The new Apple Vision Pro advertisement showcases the device’s spatial computing capabilities and visionOS UI.

Apple has aired a “Hello Apple Vision Pro” TV promo ahead of the February 2nd release date of their first VR gadget. In the advertisement, we see individuals wearing the Vision Pro and utilizing different applications, such as attending video chats, viewing movies, and so on. We witness them engaging with the visionOS interface using eye and finger motions. Here’s how it appears:

Following tradition, Apple’s commercial for their latest device includes the phrase “Hello Apple Vision Pro”. The video begins with someone putting on the Apple Vision Pro glasses. We receive a visual of how the gadget appears from both inside and outside.

  • The outer style consists mostly of artificial eyes on the visage for viewers, light-seal cushions, and the strap. Even though there are two micro-OLED panels on the front, it appears to the user as a single broad screen.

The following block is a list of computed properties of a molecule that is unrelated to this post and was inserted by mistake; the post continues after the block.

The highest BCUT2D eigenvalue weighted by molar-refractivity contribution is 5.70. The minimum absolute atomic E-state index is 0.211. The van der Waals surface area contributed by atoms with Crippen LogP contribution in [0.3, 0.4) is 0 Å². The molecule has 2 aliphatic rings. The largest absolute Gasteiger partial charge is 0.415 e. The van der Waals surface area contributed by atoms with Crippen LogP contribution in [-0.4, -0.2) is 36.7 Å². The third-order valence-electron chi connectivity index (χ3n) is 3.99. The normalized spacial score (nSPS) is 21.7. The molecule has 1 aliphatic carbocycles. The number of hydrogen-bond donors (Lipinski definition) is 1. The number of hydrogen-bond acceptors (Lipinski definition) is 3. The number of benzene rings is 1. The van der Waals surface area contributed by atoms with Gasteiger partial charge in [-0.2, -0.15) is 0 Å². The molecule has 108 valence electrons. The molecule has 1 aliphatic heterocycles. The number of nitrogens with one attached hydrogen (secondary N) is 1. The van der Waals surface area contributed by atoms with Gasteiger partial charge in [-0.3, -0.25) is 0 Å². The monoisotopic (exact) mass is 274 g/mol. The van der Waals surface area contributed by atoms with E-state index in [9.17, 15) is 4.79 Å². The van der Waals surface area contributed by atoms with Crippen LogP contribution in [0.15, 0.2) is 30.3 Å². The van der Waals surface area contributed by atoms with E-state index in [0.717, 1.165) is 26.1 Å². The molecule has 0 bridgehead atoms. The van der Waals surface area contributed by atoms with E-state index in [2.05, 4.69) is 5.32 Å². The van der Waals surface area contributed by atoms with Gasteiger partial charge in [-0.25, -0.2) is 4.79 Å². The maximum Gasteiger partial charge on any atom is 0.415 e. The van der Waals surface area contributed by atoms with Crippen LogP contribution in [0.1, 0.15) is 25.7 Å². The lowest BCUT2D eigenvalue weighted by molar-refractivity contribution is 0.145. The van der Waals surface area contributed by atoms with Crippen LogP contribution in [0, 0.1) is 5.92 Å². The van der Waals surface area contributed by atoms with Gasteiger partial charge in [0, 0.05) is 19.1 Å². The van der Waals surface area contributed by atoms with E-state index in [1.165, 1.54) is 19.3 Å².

• The Vision Pro user is shown focusing intently on an app. Pinching movements with the fingers launch the application. It is also the action to choose calls or to select or choose to perform anything in the interface.
  • In addition, we show a user spinning the on-device Digital Crown to adjust the immersive experience.
  • Other aspects we note are how lifelike the other party’s real-time holographic look is on the video conversation, as well as how coming closer to a panorama makes the experience more immersive for the user.

Apple Vision Pro: Price, Release Date, and Concerns


The video’s description says, “Apple Vision Pro is here. Now, digital stuff merges in with your actual surroundings. You can perform the things you like in ways you never thought possible.” Well, Apple’s spatial computing glasses will be available in the United States beginning February 2nd for $3,499 (about Rs 2,90,679.43). The rest of the world will have to wait, but not for long.

Apple analyst Ming-Chi Kuo believes that between 160 and 180,000 Apple Vision Pro headsets have been pre-ordered. That is significantly below Apple’s expected 400,000 sales in the first year. Meanwhile, the corporation has to guarantee that there are enough applications on the platform. According to Appfigures, the visionOS will debut with about 150 applications, with no evidence of a killer app. Apple will aim to persuade third-party developers to create applications for the Vision Pro. This will be a difficult challenge given the time and expense needed in developing applications for the wider canvas.

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